Constantin Brâncuși was a Romanian sculptor, painter, and photographer. A pioneer of modernism, he is considered one of the most influential sculptors of the 20th-century. The son of poor parents, he worked hard to fund his training at the Bucharest School of Fine Arts and became a skilled sculptor. He left behind 1200 photographs and 215 sculptures at his death.
A qualified architect, Saul Steinberg later established himself as a cartoonist and an illustrator and is best remembered for his contributions to The New Yorker. Born to Jewish parents in Romania, he escaped to the U.S. in the wake of anti-Semitic attacks. He also designed advertisements, murals, and theater sets.
Romanian-born Swiss artist Daniel Spoerri is best known for creating snare-pictures, which consist of object bits, usually tableware, attached to a board and put up on the wall. Interestingly, he had initially studied classical dance and had even been the State Opera of Bern’s lead dancer. He is associated with the Fluxus movement.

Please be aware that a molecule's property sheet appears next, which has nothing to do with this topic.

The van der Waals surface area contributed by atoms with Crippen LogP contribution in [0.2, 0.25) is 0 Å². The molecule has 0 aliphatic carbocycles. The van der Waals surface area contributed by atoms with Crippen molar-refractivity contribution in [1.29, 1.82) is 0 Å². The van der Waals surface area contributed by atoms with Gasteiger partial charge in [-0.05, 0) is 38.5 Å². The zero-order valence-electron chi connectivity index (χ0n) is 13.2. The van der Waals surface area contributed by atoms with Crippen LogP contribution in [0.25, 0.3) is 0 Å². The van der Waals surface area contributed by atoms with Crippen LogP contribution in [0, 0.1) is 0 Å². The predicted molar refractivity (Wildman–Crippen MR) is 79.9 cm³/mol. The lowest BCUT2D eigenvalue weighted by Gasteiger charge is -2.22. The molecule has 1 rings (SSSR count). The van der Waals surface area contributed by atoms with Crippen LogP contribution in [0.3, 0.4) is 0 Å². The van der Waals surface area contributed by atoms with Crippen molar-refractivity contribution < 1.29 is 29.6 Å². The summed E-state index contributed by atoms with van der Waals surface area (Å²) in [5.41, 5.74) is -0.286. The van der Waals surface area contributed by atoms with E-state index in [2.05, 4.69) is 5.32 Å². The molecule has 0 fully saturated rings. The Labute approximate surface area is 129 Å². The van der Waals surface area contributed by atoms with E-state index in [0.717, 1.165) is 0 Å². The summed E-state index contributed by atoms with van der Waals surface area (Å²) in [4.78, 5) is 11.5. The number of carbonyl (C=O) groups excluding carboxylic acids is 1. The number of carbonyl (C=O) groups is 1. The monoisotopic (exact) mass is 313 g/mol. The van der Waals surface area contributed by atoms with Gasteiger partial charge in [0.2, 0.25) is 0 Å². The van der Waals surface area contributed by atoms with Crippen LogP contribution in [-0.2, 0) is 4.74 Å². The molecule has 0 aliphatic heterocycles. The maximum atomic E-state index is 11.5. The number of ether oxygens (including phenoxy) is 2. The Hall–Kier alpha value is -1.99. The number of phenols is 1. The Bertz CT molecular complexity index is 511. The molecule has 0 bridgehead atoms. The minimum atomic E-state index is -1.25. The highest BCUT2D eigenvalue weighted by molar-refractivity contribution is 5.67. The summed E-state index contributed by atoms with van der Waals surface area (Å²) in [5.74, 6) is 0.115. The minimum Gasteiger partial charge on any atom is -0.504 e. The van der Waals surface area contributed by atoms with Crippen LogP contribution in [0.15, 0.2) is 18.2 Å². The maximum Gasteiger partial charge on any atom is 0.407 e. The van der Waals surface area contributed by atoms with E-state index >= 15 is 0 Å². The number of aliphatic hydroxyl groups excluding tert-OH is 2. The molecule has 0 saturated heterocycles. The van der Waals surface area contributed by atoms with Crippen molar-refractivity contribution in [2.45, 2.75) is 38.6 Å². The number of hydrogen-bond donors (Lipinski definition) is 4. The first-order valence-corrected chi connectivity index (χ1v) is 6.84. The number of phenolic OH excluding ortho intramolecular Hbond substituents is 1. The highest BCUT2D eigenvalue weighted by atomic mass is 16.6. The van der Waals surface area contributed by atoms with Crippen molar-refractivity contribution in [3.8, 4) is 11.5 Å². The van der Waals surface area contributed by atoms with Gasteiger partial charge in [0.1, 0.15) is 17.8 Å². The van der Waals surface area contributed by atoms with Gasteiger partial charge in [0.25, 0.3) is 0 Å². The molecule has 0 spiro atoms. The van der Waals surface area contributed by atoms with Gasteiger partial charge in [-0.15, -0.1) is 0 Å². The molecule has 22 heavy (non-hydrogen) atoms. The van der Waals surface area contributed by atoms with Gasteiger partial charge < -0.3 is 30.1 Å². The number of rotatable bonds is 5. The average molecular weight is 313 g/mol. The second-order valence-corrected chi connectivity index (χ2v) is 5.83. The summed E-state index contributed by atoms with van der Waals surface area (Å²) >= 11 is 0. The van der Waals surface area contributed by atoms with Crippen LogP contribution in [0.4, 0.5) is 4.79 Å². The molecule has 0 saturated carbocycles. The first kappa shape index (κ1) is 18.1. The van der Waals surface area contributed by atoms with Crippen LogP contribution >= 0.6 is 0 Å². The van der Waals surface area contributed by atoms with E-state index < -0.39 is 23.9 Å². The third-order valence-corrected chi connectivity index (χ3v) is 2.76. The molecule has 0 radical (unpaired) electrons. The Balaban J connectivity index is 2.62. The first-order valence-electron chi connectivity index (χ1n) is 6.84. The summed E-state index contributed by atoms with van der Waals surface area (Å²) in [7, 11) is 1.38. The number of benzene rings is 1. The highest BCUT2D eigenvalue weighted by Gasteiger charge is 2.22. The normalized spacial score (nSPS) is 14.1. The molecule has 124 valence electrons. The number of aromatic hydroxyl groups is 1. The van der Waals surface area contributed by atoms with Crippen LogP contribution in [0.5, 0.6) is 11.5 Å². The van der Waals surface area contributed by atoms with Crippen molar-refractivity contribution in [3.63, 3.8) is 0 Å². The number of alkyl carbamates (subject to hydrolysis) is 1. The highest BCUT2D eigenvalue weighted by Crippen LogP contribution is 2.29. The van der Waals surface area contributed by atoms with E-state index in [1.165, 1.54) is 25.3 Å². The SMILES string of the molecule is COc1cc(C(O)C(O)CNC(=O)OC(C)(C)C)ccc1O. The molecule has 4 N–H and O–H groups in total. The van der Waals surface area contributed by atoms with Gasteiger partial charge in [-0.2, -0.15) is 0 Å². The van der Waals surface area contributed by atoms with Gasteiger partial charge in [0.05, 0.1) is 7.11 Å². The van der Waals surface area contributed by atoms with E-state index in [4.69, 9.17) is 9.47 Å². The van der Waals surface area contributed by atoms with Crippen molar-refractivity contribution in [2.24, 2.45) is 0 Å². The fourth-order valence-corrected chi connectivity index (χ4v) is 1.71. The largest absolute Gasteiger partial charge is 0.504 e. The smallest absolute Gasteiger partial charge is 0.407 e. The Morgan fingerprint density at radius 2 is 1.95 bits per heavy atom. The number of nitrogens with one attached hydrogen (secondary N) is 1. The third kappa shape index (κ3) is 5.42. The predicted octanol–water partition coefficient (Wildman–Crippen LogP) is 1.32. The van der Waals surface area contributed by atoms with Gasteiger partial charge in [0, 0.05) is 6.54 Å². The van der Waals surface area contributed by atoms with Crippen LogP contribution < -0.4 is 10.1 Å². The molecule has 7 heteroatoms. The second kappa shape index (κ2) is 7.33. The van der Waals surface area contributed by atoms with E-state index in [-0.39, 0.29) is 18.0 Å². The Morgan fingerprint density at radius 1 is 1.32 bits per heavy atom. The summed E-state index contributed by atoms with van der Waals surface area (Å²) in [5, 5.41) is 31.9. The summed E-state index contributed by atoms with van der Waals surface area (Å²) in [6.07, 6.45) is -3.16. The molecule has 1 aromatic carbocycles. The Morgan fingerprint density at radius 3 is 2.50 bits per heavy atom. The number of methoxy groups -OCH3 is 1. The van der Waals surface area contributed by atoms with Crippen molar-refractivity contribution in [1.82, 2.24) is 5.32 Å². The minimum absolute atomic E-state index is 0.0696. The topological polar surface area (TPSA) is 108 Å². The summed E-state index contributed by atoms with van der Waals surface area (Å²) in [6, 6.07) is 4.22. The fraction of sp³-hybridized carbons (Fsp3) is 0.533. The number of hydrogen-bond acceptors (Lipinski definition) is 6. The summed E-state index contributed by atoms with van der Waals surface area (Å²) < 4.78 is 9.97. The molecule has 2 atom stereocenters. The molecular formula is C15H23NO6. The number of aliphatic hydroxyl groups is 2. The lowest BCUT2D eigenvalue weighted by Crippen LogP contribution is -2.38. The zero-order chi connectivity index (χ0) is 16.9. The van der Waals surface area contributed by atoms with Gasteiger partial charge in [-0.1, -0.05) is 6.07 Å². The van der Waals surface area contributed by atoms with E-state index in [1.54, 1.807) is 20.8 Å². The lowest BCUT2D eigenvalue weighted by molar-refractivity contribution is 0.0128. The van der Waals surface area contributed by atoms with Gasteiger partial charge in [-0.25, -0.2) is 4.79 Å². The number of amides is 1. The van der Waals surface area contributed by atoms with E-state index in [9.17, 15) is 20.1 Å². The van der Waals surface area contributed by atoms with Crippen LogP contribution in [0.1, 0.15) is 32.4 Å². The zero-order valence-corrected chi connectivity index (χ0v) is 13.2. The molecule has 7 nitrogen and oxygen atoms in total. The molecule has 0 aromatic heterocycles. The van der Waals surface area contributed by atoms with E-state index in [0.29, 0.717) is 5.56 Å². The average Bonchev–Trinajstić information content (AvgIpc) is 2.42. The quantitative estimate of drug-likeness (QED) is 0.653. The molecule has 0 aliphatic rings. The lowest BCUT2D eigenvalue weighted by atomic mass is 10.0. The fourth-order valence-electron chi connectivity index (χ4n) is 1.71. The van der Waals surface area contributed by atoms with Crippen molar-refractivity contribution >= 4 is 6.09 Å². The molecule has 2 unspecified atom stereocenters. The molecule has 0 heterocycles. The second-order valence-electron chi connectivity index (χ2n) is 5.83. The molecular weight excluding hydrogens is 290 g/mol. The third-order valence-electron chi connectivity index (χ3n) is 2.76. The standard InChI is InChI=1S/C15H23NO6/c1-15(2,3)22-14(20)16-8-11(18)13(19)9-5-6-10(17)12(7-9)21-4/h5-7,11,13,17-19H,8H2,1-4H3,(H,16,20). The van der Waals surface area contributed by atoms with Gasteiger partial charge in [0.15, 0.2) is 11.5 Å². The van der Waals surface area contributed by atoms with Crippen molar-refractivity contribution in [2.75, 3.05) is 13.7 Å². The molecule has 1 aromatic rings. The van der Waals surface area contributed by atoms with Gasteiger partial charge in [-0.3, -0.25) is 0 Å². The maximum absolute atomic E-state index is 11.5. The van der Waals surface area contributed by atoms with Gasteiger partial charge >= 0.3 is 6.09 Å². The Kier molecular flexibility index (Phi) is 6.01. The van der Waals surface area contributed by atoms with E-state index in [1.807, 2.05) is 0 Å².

Ștefan Luchian was a Romanian painter best remembered for his still life and landscape works. Although his works did not earn him acclaim during the best part of his career, Luchian was able to find fame towards the end of his life and his artworks were only truly appreciated after his lifetime. Ștefan Luchian's life inspired the 1981 eponymous film.
Born in Austria-Hungary, or present-day Romania, celebrated sculptor Zoltan Kemeny became the only Hungarian to score a win at the Venice Biennale. Trained in carpentry and architecture, he also worked as a fashion designer, before settling in Switzerland, where he became popular for his metal reliefs.
Gheza Vida was a Romanian–Hungarian engraver, sculptor, communist militant, and industrial worker. One of the most famous artists of Maramureș region, Vida also became one of the favorite artists of the Socialist Republic of Romania. Although his career was affected by the Second World War, Gheza Vida established himself as a noteworthy artist and won many prizes and awards.